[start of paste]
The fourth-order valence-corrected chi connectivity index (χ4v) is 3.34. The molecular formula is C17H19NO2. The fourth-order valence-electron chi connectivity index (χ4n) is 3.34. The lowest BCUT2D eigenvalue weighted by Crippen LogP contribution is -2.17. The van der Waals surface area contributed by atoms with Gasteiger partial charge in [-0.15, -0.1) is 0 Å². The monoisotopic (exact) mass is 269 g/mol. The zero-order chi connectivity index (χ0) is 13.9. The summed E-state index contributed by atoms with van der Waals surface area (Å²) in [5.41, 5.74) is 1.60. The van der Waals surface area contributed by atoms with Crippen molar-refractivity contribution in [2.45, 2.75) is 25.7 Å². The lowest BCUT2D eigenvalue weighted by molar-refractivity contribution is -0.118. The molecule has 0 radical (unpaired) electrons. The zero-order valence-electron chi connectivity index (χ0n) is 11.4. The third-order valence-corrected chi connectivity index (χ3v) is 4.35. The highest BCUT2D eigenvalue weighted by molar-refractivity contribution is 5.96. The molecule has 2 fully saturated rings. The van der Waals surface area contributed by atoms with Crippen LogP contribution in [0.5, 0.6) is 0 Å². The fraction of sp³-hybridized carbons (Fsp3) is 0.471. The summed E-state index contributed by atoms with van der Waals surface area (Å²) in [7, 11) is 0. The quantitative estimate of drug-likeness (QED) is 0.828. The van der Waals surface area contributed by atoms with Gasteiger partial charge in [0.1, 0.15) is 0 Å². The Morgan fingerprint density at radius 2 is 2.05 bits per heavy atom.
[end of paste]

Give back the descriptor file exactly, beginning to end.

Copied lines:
The fourth-order valence-corrected chi connectivity index (χ4v) is 3.34. The molecular formula is C17H19NO2. The fourth-order valence-electron chi connectivity index (χ4n) is 3.34. The lowest BCUT2D eigenvalue weighted by Crippen LogP contribution is -2.17. The van der Waals surface area contributed by atoms with Gasteiger partial charge in [-0.15, -0.1) is 0 Å². The monoisotopic (exact) mass is 269 g/mol. The zero-order chi connectivity index (χ0) is 13.9. The summed E-state index contributed by atoms with van der Waals surface area (Å²) in [5.41, 5.74) is 1.60. The van der Waals surface area contributed by atoms with Crippen molar-refractivity contribution in [2.45, 2.75) is 25.7 Å². The lowest BCUT2D eigenvalue weighted by molar-refractivity contribution is -0.118. The molecule has 0 radical (unpaired) electrons. The zero-order valence-electron chi connectivity index (χ0n) is 11.4. The third-order valence-corrected chi connectivity index (χ3v) is 4.35. The highest BCUT2D eigenvalue weighted by molar-refractivity contribution is 5.96. The molecule has 2 fully saturated rings. The van der Waals surface area contributed by atoms with Crippen LogP contribution in [0.5, 0.6) is 0 Å². The fraction of sp³-hybridized carbons (Fsp3) is 0.471. The summed E-state index contributed by atoms with van der Waals surface area (Å²) in [7, 11) is 0. The quantitative estimate of drug-likeness (QED) is 0.828. The van der Waals surface area contributed by atoms with Gasteiger partial charge in [0.1, 0.15) is 0 Å². The Morgan fingerprint density at radius 2 is 2.05 bits per heavy atom.